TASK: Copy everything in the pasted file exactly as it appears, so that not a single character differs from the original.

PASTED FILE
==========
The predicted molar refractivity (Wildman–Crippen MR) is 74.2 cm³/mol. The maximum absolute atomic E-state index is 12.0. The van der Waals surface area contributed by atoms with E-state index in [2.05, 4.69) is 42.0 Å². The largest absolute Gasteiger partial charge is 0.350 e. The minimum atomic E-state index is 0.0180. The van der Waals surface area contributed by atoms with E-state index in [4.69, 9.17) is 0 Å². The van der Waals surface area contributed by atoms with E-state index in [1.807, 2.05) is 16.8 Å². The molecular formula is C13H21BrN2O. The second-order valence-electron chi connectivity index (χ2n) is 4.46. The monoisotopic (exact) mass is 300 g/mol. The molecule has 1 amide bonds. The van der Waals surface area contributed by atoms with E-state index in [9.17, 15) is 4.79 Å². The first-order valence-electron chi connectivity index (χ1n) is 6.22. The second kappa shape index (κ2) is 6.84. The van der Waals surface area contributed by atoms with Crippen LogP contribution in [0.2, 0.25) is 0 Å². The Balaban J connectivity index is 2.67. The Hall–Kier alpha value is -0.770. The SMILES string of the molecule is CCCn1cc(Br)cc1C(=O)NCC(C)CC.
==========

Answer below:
The predicted molar refractivity (Wildman–Crippen MR) is 74.2 cm³/mol. The maximum absolute atomic E-state index is 12.0. The van der Waals surface area contributed by atoms with E-state index in [2.05, 4.69) is 42.0 Å². The largest absolute Gasteiger partial charge is 0.350 e. The minimum atomic E-state index is 0.0180. The van der Waals surface area contributed by atoms with E-state index in [4.69, 9.17) is 0 Å². The van der Waals surface area contributed by atoms with E-state index in [1.807, 2.05) is 16.8 Å². The molecular formula is C13H21BrN2O. The second-order valence-electron chi connectivity index (χ2n) is 4.46. The monoisotopic (exact) mass is 300 g/mol. The molecule has 1 amide bonds. The van der Waals surface area contributed by atoms with E-state index in [9.17, 15) is 4.79 Å². The first-order valence-electron chi connectivity index (χ1n) is 6.22. The second kappa shape index (κ2) is 6.84. The van der Waals surface area contributed by atoms with Crippen LogP contribution in [0.2, 0.25) is 0 Å². The Balaban J connectivity index is 2.67. The Hall–Kier alpha value is -0.770. The SMILES string of the molecule is CCCn1cc(Br)cc1C(=O)NCC(C)CC.